the contact lens exam
BY AMIR MOEZZI, MSC, BOPTOM & DESMOND FONN, DIPOPTOM, MOPTOM, FAAO
Pachometric corneal thickness measurement
has useful clinical and research applications in
refractive surgery, glaucoma diagnosis, corneal pathology and contact lens research. We'll briefly
describe the different pachometry methods and their precision.
Slit lamp optical pachometry measures the apparent thickness of an optical section of the cornea through a fixed observation angle and converts this value to corneal thickness using a calibration curve.
Jaeger (1952) performed optical pachometry by illuminating the cornea normal to its surface and obliquely viewing (40 degrees) an optic section.
Mandell and Polse (1969) improved the reproducibility of the Donaldson (1966) technique by using two small fixation lights that they could precisely locate with respect to the microscope. They also coupled the pachometer to a potentiometer to electronically record measurements. Using increased illumination in addition to a thinner slit width and wider angle between slit lamp and microscope, Holden and Payor (1979) increased the resolution of slit lamp pachometry and measured epithelial, stromal and total corneal thickness.
Stark et al (1990) reported a precision of 5 µm for optical
pachometry. The limitation of optical pachometry is its subjectivity, which can result in inter-observer variability.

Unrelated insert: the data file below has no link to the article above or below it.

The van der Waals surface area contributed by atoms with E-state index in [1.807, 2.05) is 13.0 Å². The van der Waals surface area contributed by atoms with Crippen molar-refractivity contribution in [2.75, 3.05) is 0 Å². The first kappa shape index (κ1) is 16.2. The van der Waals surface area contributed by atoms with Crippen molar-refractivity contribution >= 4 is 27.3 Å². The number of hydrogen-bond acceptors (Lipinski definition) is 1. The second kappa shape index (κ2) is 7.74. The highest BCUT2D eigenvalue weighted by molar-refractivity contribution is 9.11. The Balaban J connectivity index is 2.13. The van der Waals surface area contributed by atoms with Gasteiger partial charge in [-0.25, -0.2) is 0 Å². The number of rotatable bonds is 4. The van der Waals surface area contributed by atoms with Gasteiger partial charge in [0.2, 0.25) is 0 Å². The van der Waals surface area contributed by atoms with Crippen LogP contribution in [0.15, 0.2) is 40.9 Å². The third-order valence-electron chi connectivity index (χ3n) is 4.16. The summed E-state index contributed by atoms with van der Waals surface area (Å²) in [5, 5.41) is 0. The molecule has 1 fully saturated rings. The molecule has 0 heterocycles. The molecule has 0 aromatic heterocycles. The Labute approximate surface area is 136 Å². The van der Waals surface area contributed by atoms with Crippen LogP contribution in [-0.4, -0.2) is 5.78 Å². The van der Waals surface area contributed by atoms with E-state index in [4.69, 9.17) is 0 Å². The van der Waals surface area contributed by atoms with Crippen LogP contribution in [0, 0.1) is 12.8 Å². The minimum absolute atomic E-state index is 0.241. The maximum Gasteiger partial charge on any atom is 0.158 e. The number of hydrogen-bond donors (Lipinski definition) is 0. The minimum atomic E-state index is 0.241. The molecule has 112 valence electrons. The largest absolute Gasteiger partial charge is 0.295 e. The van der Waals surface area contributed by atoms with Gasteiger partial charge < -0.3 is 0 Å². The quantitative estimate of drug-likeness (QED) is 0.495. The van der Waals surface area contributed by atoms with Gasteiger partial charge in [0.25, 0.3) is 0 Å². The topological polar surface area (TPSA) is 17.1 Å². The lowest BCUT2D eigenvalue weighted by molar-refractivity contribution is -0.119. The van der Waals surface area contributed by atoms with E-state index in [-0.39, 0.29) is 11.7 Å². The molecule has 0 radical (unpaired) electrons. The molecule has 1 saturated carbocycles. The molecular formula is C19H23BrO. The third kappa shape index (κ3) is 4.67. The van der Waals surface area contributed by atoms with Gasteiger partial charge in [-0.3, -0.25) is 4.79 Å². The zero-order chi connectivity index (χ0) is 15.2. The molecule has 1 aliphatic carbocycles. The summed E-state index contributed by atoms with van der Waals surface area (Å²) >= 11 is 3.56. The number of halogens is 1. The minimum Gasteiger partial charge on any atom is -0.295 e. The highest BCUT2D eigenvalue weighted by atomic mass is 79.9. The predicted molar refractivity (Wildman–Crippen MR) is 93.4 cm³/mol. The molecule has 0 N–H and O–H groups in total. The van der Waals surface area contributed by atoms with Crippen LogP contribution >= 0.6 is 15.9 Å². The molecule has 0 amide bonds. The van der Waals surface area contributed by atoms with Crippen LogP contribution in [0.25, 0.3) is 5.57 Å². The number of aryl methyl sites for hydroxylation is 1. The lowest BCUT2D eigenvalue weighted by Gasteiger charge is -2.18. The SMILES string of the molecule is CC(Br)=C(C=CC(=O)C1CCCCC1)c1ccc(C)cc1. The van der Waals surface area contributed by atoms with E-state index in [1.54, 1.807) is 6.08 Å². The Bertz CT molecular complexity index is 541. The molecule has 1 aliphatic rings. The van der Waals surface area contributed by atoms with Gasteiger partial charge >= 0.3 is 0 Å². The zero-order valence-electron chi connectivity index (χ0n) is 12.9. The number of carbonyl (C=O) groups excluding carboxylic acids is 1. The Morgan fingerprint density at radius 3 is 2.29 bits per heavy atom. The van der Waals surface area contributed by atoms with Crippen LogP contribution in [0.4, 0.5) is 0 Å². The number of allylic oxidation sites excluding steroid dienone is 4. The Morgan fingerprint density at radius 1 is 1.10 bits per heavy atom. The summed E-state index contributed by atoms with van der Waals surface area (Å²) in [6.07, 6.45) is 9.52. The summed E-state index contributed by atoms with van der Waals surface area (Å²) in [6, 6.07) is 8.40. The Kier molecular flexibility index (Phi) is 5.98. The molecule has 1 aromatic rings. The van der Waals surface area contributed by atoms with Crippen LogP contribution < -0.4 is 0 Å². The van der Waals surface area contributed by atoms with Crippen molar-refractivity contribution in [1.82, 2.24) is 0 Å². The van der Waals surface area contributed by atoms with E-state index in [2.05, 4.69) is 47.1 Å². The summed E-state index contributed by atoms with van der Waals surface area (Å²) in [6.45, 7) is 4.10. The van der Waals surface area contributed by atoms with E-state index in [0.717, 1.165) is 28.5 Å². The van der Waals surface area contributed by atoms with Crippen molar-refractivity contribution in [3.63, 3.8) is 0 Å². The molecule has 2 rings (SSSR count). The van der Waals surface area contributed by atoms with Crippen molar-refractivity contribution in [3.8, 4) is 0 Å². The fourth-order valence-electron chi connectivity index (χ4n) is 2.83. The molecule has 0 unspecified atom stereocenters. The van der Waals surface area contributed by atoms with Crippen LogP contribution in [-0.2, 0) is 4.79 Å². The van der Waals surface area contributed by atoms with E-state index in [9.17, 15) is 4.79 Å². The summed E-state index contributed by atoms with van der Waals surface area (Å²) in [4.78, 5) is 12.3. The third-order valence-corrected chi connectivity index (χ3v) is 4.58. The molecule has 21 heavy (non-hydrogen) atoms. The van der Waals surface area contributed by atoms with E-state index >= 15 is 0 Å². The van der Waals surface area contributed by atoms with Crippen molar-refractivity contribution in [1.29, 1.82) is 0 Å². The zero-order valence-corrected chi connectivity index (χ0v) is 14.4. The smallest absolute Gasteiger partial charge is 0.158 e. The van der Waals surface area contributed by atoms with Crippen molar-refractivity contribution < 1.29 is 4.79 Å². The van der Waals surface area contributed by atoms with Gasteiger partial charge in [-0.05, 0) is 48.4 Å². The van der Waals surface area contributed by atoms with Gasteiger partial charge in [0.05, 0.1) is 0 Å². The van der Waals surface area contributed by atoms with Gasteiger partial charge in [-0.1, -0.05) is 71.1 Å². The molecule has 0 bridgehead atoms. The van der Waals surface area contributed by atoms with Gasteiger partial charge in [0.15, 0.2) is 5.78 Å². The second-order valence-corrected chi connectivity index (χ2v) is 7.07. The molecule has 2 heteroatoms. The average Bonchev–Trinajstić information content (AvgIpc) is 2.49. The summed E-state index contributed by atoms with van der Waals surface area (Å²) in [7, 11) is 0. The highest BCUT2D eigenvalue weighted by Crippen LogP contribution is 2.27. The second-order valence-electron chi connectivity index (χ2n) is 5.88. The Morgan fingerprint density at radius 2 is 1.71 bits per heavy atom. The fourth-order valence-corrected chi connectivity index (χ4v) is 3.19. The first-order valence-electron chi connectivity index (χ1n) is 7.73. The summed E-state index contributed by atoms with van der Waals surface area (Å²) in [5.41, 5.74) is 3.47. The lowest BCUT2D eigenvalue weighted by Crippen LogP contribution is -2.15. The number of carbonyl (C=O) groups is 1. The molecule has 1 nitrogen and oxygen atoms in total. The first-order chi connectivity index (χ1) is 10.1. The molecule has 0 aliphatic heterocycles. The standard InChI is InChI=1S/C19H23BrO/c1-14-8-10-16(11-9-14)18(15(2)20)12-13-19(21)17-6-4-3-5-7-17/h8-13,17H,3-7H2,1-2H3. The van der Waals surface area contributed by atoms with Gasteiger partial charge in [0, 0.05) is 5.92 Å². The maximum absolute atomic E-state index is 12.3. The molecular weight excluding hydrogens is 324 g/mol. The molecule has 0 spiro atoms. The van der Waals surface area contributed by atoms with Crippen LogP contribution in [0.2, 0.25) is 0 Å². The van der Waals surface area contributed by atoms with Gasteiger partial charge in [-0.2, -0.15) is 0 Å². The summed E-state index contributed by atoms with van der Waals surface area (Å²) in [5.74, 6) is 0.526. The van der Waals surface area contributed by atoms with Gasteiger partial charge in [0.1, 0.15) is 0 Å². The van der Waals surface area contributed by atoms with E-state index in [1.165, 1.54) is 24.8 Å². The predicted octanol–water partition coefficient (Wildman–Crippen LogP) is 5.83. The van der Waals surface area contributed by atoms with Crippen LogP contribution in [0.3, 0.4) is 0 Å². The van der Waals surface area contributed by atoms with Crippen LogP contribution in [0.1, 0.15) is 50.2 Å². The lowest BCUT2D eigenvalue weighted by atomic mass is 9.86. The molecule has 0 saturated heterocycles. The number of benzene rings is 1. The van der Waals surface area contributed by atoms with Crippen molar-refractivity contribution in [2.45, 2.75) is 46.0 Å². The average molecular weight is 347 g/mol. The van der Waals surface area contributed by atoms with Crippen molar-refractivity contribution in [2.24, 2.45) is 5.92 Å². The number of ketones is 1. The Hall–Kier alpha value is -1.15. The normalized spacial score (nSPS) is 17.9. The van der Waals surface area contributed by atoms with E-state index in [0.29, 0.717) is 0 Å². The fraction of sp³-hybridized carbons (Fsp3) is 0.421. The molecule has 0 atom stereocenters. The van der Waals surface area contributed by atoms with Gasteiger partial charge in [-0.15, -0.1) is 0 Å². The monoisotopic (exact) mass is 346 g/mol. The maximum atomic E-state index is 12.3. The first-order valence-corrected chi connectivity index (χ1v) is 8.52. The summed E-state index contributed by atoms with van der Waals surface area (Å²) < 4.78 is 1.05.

Ultrasonic pachometers are contact instruments that necessitate corneal anesthesia. Ultrasonic waves reflect from the adjacent interfaces with different refractive indices, and the probe detects the reflections. The time delay between reflected rays from anterior and posterior corneal surfaces is converted to corneal thickness.
Ultrasonic pachometry is less repeatable because it's difficult to place the hand-held probe on the same corneal location repeatedly.
II/IIz (Bausch & Lomb Surgical, Orbtek) provides simultaneous non-contact topographic surface measurements and
Central and peripheral corneal thickness is calculated from the difference in elevation between anterior and posterior corneal surfaces. It provides an advantage over other techniques because it produces fast and repeatable pachometry maps of the central and mid-peripheral cornea with minimum operator skills.
Lattimore et al (1999) and Moezzi (2002) both found an average repeatability of 9 µm for the
Orbscan. Marsich et al (2000) compared optical pachometry with both ultrasound and Orbscan and concluded that Orbscan is the most repeatable technique, but it's less precise for peripheral than for central measurements.
Optical Coherence Tomography
Optical Coherence Tomography (OCT) is a noninvasive imaging technique that measures corneal and epithelial thickness based on the same principles as ultrasound pachometry (A-Scan), but uses light. OCT produces a cross-sectional image of the cornea by tracing the back scattered light from anterior and posterior corneal surfaces (B-Scan).
Izatt (1994) found that the axial resolution of OCT is approximately 10 µm to 15 µm, but Drexler et al (2001) have shown that an ultra-high resolution OCT can increase the axial resolution to about 1 µm. Wang et al (2003) found that OCT is an efficient and precise method for measuring topographical corneal and epithelial thickness.
To obtain references visit
www.clspectrum.com/references.asp and click on document #108
Fonn is Director of the Centre for Contact Lens Research, Professor, School of Optometry, Waterloo. Moezzi is a research associate at the Centre for Contact Lens Research, University of
Contact Lens Spectrum, Issue: August 2004